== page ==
State Report Documents Fatal Domestic Violence Incidents, Deaths Up from 2018

 

At least 43 people died from domestic violence including eight more primary victims than 2017.

Dec. 12, 2019 (DENVER, Colo.)— At least 43 people died in Colorado in 2018 as a result of domestic violence incidents, according to a report from the Colorado Domestic Violence Fatality Review Board that the Colorado Office of the Attorney General released last month.

Of the 43 people who died from a domestic violence incident, there were 26 primary victims, two children, four other adults, and 11 primary perpetrators. This is an increase in overall deaths and primary victim deaths from 2017. In 2017, a total of 39 people died as a result of domestic violence incidents, and 18 of them were primary victims. In 2018, eight more primary victims died as a result of domestic violence than in 2017.

“The work of the Domestic Violence Fatality Review Board is critical to our state’s overall strategy to understand domestic violence and prevent fatalities and near-death incidents,” said Attorney General Phil Weiser, who chairs the board. “The findings in this report can and should be integrated into our state’s policies around domestic violence response and prevention. We owe it to the victims and survivors to find effective methods to prevent these tragedies in Colorado.”

The Colorado General Assembly established the review board in 2017 to examine data on domestic violence fatalities, identify ways to prevent these tragedies, and make policy recommendations to the legislature.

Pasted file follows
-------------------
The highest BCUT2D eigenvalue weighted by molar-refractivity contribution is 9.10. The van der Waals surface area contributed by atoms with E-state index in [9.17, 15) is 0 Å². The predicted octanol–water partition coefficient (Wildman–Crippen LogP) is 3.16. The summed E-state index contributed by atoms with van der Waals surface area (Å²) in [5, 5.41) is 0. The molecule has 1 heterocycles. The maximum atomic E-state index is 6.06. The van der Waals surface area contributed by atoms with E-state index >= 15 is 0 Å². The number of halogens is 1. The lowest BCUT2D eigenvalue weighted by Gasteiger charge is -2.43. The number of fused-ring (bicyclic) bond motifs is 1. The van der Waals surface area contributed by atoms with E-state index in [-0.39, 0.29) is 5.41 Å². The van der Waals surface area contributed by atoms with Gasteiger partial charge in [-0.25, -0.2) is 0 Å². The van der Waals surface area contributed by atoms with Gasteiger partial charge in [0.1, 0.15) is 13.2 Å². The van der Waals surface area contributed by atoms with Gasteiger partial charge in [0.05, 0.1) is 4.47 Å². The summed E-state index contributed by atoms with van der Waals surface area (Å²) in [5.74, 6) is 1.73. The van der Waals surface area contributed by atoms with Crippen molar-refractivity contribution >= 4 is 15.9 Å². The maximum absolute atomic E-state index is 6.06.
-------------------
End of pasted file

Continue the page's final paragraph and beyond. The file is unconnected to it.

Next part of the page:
The review board includes experts from fields that interact with victims and perpetrators of domestic violence. The goal of the domestic violence fatality review process is to better understand the dynamics when a fatality occurs in order to help prevent future tragedies of intimate partner violence. The findings can be integrated into training of professionals and utilized to improve practices, and to determine what policies may be needed to further help prevent domestic violence.

Specific findings from the report include:

  • Of the individuals killed in 2018, the youngest was 3 and the oldest 64.
  • The plurality (20, or 47%) were women killed by a current or former male partner, consistent with research showing domestic violence fatalities are a highly gender-based phenomenon.
  • Gunshot wounds were the most common cause of death, with 27 (63%) people dying as a result of this type of injury.
  • Denver had the highest number of fatal domestic violence-related incidents (8), followed by Adams County (6), and Jefferson County (5).
  • Five of the top risk factors present in fatal domestic violence incidents that were studied in-depth by local review teams in 2018 were: ◦More than 90% of perpetrators were experiencing feelings of abandonment/betrayal;

◦More than 90% of perpetrators had a significant loss of perceived control;

◦More than 80% of perpetrators had a history of drug/alcohol abuse;

◦More than 80% of perpetrators exhibited possessiveness of the victim;

◦In 72.7% of the cases the perpetrator had a history of domestic violence.

Per C.R.S.§ 24-31-702(4), the report was submitted to the Health and Human Services and Judiciary Committees of the Colorado Senate, and the Public Health Care and Human Services and Judiciary Committees of the Colorado House of Representatives.

This report is available on the web site of the Colorado Department of Law at the following link:

Office of Community Engagement: State Impact Programs

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